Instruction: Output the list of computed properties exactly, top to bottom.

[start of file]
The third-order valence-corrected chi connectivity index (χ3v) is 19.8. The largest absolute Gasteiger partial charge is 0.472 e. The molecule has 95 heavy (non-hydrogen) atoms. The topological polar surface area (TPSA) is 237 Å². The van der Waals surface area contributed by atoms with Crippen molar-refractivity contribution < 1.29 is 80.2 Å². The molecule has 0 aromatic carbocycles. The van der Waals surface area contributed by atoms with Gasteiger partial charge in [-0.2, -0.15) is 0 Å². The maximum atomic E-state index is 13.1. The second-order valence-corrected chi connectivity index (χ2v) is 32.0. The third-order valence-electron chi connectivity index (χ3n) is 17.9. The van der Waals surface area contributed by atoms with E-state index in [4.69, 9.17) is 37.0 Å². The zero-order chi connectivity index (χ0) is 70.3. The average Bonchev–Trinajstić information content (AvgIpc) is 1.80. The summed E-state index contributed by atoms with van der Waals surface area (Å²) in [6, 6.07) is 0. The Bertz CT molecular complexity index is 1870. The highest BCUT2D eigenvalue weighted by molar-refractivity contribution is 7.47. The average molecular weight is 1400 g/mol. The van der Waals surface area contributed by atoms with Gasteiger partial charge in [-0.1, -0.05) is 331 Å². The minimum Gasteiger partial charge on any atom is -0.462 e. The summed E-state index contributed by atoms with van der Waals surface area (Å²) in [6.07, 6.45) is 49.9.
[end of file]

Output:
The third-order valence-corrected chi connectivity index (χ3v) is 19.8. The largest absolute Gasteiger partial charge is 0.472 e. The molecule has 95 heavy (non-hydrogen) atoms. The topological polar surface area (TPSA) is 237 Å². The van der Waals surface area contributed by atoms with Crippen molar-refractivity contribution < 1.29 is 80.2 Å². The molecule has 0 aromatic carbocycles. The van der Waals surface area contributed by atoms with Gasteiger partial charge in [-0.2, -0.15) is 0 Å². The maximum atomic E-state index is 13.1. The second-order valence-corrected chi connectivity index (χ2v) is 32.0. The third-order valence-electron chi connectivity index (χ3n) is 17.9. The van der Waals surface area contributed by atoms with E-state index in [4.69, 9.17) is 37.0 Å². The zero-order chi connectivity index (χ0) is 70.3. The average Bonchev–Trinajstić information content (AvgIpc) is 1.80. The summed E-state index contributed by atoms with van der Waals surface area (Å²) in [6, 6.07) is 0. The Bertz CT molecular complexity index is 1870. The highest BCUT2D eigenvalue weighted by molar-refractivity contribution is 7.47. The average molecular weight is 1400 g/mol. The van der Waals surface area contributed by atoms with Gasteiger partial charge in [-0.1, -0.05) is 331 Å². The minimum Gasteiger partial charge on any atom is -0.462 e. The summed E-state index contributed by atoms with van der Waals surface area (Å²) in [6.07, 6.45) is 49.9.